Real Estate Magazine

Tankless Water Heaters - A Few More Things to Consider

Posted on the 25 October 2011 by Homesmsp @HomesMSP

In last week's blog post, I discussed the amount of money I might save by having a tankless water heater installed, and I concluded that I would never see a return on my investment.  I received a lot of good feedback from that post, both for and against tankless water heaters.  I thought it would be worth bringing up a few few of these points in another post.

Pros

  • You can't put a price tag on going green.  There's no dispute about this - tankless water heaters use less energy.  Doing the environmentally responsible thing doesn't always have a measurable return on investment.  I mentioned this last week, but only briefly.   Not everything we spend money on will give us a return on our investment - we all know that.   After all, what's the payback period on a sofa?
  • Tankless water heaters make sense for a cabin / vacation home.  Traditional water heaters have a 'vacation' setting, but I've heard it's a bad idea to use this setting, because it greatly increases the potential for legionella pneumophila growth.   Having a tankless water heater installed in one of these settings would result in much more than a 25% fuel savings.
  • Energy Star LogoEnergy Star Tax Credit.  This $300 tax credit which includes tankless water heaters, expires December 31, 2011.   You can read about it here - tax credit.  I'm guessing we'll see another one show up when this one ends.
  • Fuel costs will continue to rise.  As we all know, fuel costs continually increase.  If fuel costs tripled in the next 20 years at a linear rate, a tankless water heater would actually give me a return on my investment, using the numbers from the example last week.

Cons

  • Low water flow = no hot water.  If there isn't enough hot water flow, a tankless water heater just won't turn on.  One person even commented that they had to turn on the hot water faucet at their bathroom sink and leave it on the entire time they took a shower, or they couldn't get hot water.  For instance, Rinnai tankless water heaters needat least .6 gallons per minute, Bosch needs .65 gallons per minute, and Rheem at least .4 gallons per minute of hot water flow to kick on.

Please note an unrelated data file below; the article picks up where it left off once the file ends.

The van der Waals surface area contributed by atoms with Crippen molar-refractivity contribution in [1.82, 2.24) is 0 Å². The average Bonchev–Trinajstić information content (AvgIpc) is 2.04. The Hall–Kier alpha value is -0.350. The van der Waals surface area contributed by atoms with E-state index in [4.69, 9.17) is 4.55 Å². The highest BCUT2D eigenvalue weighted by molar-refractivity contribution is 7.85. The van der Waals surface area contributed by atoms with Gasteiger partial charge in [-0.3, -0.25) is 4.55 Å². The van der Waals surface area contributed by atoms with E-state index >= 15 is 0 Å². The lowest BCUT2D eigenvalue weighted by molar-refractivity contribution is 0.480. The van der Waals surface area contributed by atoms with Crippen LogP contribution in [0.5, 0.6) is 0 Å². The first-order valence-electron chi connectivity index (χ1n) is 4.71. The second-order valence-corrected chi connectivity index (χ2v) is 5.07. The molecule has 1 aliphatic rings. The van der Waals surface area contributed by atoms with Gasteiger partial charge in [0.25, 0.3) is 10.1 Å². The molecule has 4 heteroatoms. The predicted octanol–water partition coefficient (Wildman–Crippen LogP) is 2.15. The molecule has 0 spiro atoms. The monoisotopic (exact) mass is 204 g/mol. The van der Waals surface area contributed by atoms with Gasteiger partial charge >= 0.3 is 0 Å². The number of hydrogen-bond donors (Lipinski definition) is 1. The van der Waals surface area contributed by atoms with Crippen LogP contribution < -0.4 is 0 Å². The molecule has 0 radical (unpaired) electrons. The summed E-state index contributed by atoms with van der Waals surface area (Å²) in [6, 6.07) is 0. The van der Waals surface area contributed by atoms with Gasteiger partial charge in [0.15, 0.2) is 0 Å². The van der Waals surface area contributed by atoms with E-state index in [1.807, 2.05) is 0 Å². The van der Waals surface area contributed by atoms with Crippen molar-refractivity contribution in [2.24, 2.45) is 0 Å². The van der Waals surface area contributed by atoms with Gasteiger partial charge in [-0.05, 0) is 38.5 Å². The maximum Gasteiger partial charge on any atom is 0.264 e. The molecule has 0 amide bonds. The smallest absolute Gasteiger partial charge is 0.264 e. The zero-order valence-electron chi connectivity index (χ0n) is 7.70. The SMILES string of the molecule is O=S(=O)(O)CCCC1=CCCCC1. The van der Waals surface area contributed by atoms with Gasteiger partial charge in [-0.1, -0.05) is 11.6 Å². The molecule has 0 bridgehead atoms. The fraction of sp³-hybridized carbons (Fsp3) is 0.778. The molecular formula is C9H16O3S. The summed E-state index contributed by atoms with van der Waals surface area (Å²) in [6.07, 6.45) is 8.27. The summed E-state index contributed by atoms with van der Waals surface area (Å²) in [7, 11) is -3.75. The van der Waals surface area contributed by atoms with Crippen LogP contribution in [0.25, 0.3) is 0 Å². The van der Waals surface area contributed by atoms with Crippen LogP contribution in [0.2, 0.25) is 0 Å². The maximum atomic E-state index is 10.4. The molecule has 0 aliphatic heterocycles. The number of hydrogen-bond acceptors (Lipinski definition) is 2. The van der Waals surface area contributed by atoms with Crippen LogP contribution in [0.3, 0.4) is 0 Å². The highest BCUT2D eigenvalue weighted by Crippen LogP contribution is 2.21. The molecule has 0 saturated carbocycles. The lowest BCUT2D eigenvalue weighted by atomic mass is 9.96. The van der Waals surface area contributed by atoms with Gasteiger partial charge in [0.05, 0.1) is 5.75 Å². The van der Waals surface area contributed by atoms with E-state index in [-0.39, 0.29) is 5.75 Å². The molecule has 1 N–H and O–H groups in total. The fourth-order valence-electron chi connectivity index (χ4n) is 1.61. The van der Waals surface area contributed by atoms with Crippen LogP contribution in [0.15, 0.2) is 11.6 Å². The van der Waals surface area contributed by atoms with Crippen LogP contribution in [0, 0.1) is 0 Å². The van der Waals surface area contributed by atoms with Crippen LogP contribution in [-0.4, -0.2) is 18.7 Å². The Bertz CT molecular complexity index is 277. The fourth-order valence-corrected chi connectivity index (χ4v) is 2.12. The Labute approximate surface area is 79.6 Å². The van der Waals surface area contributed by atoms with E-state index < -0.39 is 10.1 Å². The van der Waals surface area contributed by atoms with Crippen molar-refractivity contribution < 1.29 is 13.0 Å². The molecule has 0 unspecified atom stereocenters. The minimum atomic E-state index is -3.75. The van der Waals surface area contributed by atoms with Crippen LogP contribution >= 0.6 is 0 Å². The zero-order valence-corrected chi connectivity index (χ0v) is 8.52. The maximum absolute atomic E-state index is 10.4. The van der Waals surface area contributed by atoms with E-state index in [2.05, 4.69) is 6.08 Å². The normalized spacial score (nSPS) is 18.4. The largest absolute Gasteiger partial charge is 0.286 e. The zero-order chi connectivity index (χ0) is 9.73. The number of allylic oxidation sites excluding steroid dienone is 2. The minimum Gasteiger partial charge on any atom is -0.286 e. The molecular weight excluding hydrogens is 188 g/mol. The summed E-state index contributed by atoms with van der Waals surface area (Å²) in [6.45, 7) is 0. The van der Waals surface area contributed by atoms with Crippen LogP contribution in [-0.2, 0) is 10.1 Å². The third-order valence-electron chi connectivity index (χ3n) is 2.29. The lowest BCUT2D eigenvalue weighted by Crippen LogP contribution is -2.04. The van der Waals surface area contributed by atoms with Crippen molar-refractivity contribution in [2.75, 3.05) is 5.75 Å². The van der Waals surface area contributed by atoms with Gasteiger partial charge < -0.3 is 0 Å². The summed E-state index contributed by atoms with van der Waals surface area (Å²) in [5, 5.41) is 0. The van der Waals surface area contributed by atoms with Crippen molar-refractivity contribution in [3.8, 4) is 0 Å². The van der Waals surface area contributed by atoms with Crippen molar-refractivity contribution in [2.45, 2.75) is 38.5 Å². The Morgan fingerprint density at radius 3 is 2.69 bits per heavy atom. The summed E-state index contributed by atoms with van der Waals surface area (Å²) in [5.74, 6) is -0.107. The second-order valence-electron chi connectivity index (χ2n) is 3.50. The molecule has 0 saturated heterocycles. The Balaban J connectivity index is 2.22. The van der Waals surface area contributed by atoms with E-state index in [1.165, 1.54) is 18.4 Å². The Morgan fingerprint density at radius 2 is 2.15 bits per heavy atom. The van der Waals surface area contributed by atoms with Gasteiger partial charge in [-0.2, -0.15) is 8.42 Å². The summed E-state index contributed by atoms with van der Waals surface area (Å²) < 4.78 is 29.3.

• The cold water sandwich.  If you think gefilte fish sandwiches sound bad, just try one of these.  The cold water sandwich effect is something that happens with every tankless water heater.  When the faucet is turned on, off, and on again, you'll end up with a slug of cold water interrupting your hot water flow.  Some tankless water heaters require the call for hot water to last for at least three seconds before the burners turn on, so there can be several layers of hot and cold water in the pipes.  This doesn't exist with traditional water heaters.  You can read more about this at Rinnai's web site - they claim to have nearly eliminated the cold water sandwich, but not completely.
  • The long wait for hot water.  I already have to wait for approximately forever to get hot water at my kitchen sink, but the wait would be even longer with a tankless water heater.  One interesting solution that I heard a plumber mention was to install a dedicated 3/8" supply line to his kitchen sink from the water heater.   He claimed that this still provided just as much water flow, and made the wait much shorter.  I've considered doing this at my own house, although this is technically a code violation.

For me, a tankless water heater doesn't make sense just yet.  I'm waiting for the price gap between tankless water heaters and standard water heaters to get a little smaller.  I have the temperature cranked up on my water heater with atempering valve installed, so I never run out of hot water.  Maybe by the time my kids are teenagers I'll have a different opinion of tankless water heaters.

Reuben Saltzman, Structure Tech Home Inspections - Email - Home Inspector Minneapolis


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